Each-Scoping in jQuery

Recently, I started getting away from the jQuery pattern of checking the length of an object before writing code. Instead, I've found myself wrapping my selector in jQuery's each method, and writing my code inside the function.

For example, instead of this:

if ($('.target').length) {
    var target = $('.target');
 
    // Do something with target and its children 
    target.find('.child').doSomething();
    // etc. 
}

I've been writing this:

$('.target').each(function() {
    var target = $(this);
 
    // Do something with target and its children 
    target.find('.child').doSomething();
    // etc. 
});

This has several advantages.

  1. Variables get scoped correctly: Javascript does not have block-scoping, which means that variables declared in an if statement are actually retained outside of the if statement. Using a function with each means variables declared in the function stay in the function.

  2. Multiple elements handled properly: Even if I think that there's only one element with class .target, I'm protected from failing code if there are more. Multiple .targets will work just as well as a single one in this case, even to the point that each gets its own set of locally scoped variables.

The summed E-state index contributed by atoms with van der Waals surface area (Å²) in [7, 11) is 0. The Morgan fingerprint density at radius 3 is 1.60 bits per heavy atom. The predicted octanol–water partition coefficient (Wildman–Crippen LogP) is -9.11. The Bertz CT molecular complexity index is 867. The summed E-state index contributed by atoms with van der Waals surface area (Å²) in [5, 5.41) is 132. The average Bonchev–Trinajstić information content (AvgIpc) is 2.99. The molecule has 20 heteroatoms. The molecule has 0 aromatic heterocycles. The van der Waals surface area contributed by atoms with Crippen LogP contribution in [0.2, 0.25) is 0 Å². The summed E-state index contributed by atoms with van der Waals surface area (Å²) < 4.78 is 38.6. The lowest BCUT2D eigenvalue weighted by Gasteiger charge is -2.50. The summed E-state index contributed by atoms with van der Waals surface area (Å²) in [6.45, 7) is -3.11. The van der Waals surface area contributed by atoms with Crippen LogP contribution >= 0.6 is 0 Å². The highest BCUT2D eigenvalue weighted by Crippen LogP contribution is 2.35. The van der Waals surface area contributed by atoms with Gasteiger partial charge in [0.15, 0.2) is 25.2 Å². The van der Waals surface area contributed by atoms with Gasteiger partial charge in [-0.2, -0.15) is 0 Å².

3. Handles the no-element case: In the first code snippet, I explicitely test to see if the element exists before running the code. This is a good thing because a script file is often loaded on every page, but .target may only be on a few of those pages. The second code snippet also handles the situation that .target does not exist on a given page just as well.

While it may be odd to see an each block when only expecting a single item, the each-scoping method works as well as or better than the if-length method, and is just as short to write. It's a win in my book.